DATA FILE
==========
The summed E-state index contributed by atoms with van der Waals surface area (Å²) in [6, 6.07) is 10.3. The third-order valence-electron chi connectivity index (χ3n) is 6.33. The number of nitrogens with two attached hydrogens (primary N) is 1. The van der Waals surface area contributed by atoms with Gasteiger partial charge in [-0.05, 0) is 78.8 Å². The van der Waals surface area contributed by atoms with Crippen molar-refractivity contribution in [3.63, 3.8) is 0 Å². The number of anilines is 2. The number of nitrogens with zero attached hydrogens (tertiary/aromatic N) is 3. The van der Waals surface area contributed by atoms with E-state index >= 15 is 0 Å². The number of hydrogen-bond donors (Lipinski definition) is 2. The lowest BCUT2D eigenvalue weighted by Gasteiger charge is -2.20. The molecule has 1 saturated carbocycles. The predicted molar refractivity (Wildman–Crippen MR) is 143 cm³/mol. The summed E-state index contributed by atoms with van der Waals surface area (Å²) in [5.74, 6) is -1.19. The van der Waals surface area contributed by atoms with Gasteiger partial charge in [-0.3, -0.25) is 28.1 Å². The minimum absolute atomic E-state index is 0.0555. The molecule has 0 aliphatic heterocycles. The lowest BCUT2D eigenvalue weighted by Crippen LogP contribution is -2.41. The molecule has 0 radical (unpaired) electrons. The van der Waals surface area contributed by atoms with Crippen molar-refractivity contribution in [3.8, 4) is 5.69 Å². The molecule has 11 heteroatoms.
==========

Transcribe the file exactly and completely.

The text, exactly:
The summed E-state index contributed by atoms with van der Waals surface area (Å²) in [6, 6.07) is 10.3. The third-order valence-electron chi connectivity index (χ3n) is 6.33. The number of nitrogens with two attached hydrogens (primary N) is 1. The van der Waals surface area contributed by atoms with Gasteiger partial charge in [-0.05, 0) is 78.8 Å². The van der Waals surface area contributed by atoms with Crippen molar-refractivity contribution in [3.63, 3.8) is 0 Å². The number of anilines is 2. The number of nitrogens with zero attached hydrogens (tertiary/aromatic N) is 3. The van der Waals surface area contributed by atoms with E-state index >= 15 is 0 Å². The number of hydrogen-bond donors (Lipinski definition) is 2. The lowest BCUT2D eigenvalue weighted by Gasteiger charge is -2.20. The molecule has 1 saturated carbocycles. The predicted molar refractivity (Wildman–Crippen MR) is 143 cm³/mol. The summed E-state index contributed by atoms with van der Waals surface area (Å²) in [5.74, 6) is -1.19. The van der Waals surface area contributed by atoms with Gasteiger partial charge in [-0.3, -0.25) is 28.1 Å². The minimum absolute atomic E-state index is 0.0555. The molecule has 0 aliphatic heterocycles. The lowest BCUT2D eigenvalue weighted by Crippen LogP contribution is -2.41. The molecule has 0 radical (unpaired) electrons. The van der Waals surface area contributed by atoms with Crippen molar-refractivity contribution in [3.8, 4) is 5.69 Å². The molecule has 11 heteroatoms.